NJ’s Cameras-in-Cop-Cars Bill Advances
The State Senate Budget Committee has approved a measure that would require video and audio cameras to be placed in certain police cruisers, setting the stage for a vote in the full Upper House.
The main sponsor in the Assembly is Assemblyman Paul Moriarty (D-Turnersville) who was charged with drunken driving and other charges in July 2012 despite telling police he had nothing to drink that day. Dashboard camera video from the officer’s car showed Moriarty did not cut off the officer, as the officer claimed, and showed Moriarty passed sobriety tests.
“Having a visual record of a traffic stop provides the best evidence for police to use in court,” Moriarty said. “The video doesn’t lie. It doesn’t forget what is said. It is impartial and may, in fact, help reduce protracted court cases and litigation. To not have a visual recorder in police cars used for traffic stops is like having an office desk without a computer.”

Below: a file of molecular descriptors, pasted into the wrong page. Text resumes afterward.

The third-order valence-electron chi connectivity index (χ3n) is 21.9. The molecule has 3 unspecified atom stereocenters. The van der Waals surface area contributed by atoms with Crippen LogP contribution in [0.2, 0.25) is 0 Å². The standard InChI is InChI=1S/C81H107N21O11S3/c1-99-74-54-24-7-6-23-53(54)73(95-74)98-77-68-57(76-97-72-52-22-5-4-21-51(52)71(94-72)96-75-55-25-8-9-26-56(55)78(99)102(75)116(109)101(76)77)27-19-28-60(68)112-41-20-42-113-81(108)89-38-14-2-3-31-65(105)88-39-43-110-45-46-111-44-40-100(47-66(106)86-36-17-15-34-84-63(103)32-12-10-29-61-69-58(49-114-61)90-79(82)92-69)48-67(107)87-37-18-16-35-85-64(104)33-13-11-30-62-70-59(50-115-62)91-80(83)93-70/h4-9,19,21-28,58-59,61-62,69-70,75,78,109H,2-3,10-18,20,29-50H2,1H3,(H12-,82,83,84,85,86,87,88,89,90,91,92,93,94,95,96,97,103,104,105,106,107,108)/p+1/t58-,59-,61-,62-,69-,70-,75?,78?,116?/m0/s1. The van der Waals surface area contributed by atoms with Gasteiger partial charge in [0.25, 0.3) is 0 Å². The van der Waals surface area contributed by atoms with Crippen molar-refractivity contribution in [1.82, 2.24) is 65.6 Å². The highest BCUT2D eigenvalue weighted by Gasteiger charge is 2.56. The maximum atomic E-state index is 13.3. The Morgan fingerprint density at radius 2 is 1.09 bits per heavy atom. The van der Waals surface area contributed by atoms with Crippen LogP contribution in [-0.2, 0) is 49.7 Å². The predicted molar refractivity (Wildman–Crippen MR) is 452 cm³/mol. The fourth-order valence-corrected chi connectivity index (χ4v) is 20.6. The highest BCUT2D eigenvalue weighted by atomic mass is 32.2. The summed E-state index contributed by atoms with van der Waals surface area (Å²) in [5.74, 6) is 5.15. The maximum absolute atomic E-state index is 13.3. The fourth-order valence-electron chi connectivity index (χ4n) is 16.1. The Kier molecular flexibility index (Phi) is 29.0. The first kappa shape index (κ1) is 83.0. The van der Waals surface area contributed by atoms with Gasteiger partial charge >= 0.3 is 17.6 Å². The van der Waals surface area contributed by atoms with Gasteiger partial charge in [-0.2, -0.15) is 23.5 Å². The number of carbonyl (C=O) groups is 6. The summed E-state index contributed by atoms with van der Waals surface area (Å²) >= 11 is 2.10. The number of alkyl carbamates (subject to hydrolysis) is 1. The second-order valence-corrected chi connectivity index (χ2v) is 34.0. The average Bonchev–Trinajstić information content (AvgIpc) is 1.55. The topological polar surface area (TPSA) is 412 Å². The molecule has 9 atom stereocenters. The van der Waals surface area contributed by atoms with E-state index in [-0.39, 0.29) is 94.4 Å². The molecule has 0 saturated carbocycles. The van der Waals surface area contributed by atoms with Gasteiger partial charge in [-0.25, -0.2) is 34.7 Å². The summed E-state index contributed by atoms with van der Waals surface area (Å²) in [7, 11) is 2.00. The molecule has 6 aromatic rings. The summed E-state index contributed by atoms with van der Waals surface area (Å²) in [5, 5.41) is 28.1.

The charges against Moriarty were dismissed in early May, and the officer who filed the allegations has now been indicted on 14 criminal counts accusing him of making a false arrest and lying to support his claims.
The legislation would require new or used municipal police vehicles that are bought or leased to be equipped with cameras. Municipal police vehicles that are primarily used for traffic stops are required to be equipped with a mobile video recording system.